A redefinED grant of $11,794 will support three programs at Beecher Hills Elementary: Wonderful Wednesday Enrichment, Primary Extended Day, and The Mindfulness Project.
“The extended day and Wednesday enrichment programs provide personalized learning experiences that engage students in areas based on their needs and interests,” said Principal Crystal Jones. “The Mindfulness Project seeks to help students process the anxiety, depression, stress, economic hardships and grieve the loss of family and friends brought on by the pandemic so that they can focus on learning by brining mindfulness, mediation, and yoga to our school community.”
Also in the Mays Cluster, Jean Childs Young Middle School will apply its $10,000 grant towards a new wrap-around center, The Den, which will “provide targeted support to specific students and families by providing basic needs and SEL support,” said Assistant Principal Keisha Gibbons. “These supports would be specific to monthly grooming needs, mentorships and social emotional connections with caring adults through the ‘I’m a Father First Program.’ Students will have sessions called “King Talks.” These bi-monthly sessions are paired with guided book studies to allow students to talk through their current issues and feelings.”
In the Jackson Cluster, Benteen Elementary will apply its $8,500 grant towards The Frederick Wilson Benteen Elementary School Foundation.
“Benteen Elementary School is in a literary desert, and there is no public library within a 3-mile radius of the school,” explained Principal Andrew Lovett, Jr., Ph. D. “The funds will ensure that all students at Benteen Elementary have access to free books of their own choosing, engage parents/caregivers at initial distributions, and involve teachers to ensure that books are related to each student’s reading level and to encourage students to continue reading.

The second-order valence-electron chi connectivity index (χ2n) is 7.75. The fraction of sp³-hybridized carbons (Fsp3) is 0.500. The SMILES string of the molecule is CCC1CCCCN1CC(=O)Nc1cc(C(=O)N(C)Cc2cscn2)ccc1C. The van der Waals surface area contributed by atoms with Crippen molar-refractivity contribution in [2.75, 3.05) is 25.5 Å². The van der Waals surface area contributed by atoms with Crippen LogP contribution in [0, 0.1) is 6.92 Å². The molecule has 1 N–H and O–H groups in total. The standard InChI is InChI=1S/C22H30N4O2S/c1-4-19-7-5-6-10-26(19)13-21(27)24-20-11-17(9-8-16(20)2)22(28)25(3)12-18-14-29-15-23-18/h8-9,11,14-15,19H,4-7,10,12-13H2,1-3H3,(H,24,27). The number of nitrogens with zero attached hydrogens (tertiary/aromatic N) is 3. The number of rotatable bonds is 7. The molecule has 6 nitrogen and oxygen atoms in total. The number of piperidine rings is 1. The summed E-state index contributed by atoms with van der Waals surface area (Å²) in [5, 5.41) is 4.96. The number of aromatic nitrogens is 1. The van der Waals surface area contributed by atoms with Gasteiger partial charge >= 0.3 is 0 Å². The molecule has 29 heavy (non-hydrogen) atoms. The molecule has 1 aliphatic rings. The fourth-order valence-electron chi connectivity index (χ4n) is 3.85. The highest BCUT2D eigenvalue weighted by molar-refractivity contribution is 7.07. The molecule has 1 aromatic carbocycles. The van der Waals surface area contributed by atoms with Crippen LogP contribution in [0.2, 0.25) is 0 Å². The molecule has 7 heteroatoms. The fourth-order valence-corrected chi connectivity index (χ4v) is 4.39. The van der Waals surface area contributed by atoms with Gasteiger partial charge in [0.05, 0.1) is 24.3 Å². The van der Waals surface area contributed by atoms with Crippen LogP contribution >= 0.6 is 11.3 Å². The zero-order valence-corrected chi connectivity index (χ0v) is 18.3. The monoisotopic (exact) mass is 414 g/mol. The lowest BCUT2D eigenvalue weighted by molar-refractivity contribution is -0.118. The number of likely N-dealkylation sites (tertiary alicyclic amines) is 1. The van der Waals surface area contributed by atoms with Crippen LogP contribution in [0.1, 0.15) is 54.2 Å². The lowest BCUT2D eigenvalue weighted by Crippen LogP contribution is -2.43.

The entire Jackson Cluster will also benefit from a $13,400 grant that will support The Family Innovation Network, which “provides an opportunity to pilot bringing together a small group of parents and caregivers of students from the Jackson Cluster to learn with and from one another about strategies to support students’ learning and development at home during this period of remote instruction,” said Matthew Underwood, executive director of the Office of Innovation. “Our intention is to use these funds to help parents try out innovative ideas that we hope to then share with school leaders and other parents to take hold elsewhere to support student learning whether it happens in the classroom or at the kitchen table.”
Additional recipients include Dunbar Elementary ($4,800), which will provide STEM Kits to 300 students to facilitate hands-on instruction; Centennial Elementary ($5,000), which will support 180 students in the Beyond the Bell academic intervention program; Charles Drew Charter School ($15,000), which will develop and implement a whole-child wellness program; KIPP Atlanta Collegiate ($2,500), which will expand its use of Securely Classroom to include Securely Home; KIPP Woodson Park ($5,045), which will support the asynchronous lesson planning for eight teachers; and Wesley International ($8,030), which will expand anti-racist staff book study to students and parents.
The grant was open to Atlanta Public Schools and nonprofit organizations that serve students/families within the city of Atlanta. Applicants were required to align their proposal to one or more of Transcend Education’s 10 Leaps for Equitable, 21st-Century Learning. Learn more at https://redefinedatlanta.org/investments/innovation-fund.